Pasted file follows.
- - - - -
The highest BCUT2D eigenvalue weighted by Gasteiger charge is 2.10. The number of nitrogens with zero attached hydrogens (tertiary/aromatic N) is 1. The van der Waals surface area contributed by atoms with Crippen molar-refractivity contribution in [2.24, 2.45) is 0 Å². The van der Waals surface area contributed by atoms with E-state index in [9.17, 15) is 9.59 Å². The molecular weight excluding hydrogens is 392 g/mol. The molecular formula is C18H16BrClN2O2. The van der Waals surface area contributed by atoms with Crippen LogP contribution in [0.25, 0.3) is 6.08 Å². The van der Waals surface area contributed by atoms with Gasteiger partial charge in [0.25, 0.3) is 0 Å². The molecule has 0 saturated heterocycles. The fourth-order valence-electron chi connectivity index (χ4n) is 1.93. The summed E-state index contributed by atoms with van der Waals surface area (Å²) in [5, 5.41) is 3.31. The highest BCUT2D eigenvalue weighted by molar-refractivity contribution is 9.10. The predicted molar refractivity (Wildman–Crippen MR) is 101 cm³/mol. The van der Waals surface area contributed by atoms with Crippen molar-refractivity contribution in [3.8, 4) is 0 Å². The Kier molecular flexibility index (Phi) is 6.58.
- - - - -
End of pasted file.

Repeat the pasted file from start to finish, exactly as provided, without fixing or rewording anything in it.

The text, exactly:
The highest BCUT2D eigenvalue weighted by Gasteiger charge is 2.10. The number of nitrogens with zero attached hydrogens (tertiary/aromatic N) is 1. The van der Waals surface area contributed by atoms with Crippen molar-refractivity contribution in [2.24, 2.45) is 0 Å². The van der Waals surface area contributed by atoms with E-state index in [9.17, 15) is 9.59 Å². The molecular weight excluding hydrogens is 392 g/mol. The molecular formula is C18H16BrClN2O2. The van der Waals surface area contributed by atoms with Crippen LogP contribution in [0.25, 0.3) is 6.08 Å². The van der Waals surface area contributed by atoms with Gasteiger partial charge in [0.25, 0.3) is 0 Å². The molecule has 0 saturated heterocycles. The fourth-order valence-electron chi connectivity index (χ4n) is 1.93. The summed E-state index contributed by atoms with van der Waals surface area (Å²) in [5, 5.41) is 3.31. The highest BCUT2D eigenvalue weighted by molar-refractivity contribution is 9.10. The predicted molar refractivity (Wildman–Crippen MR) is 101 cm³/mol. The van der Waals surface area contributed by atoms with Crippen molar-refractivity contribution in [3.8, 4) is 0 Å². The Kier molecular flexibility index (Phi) is 6.58.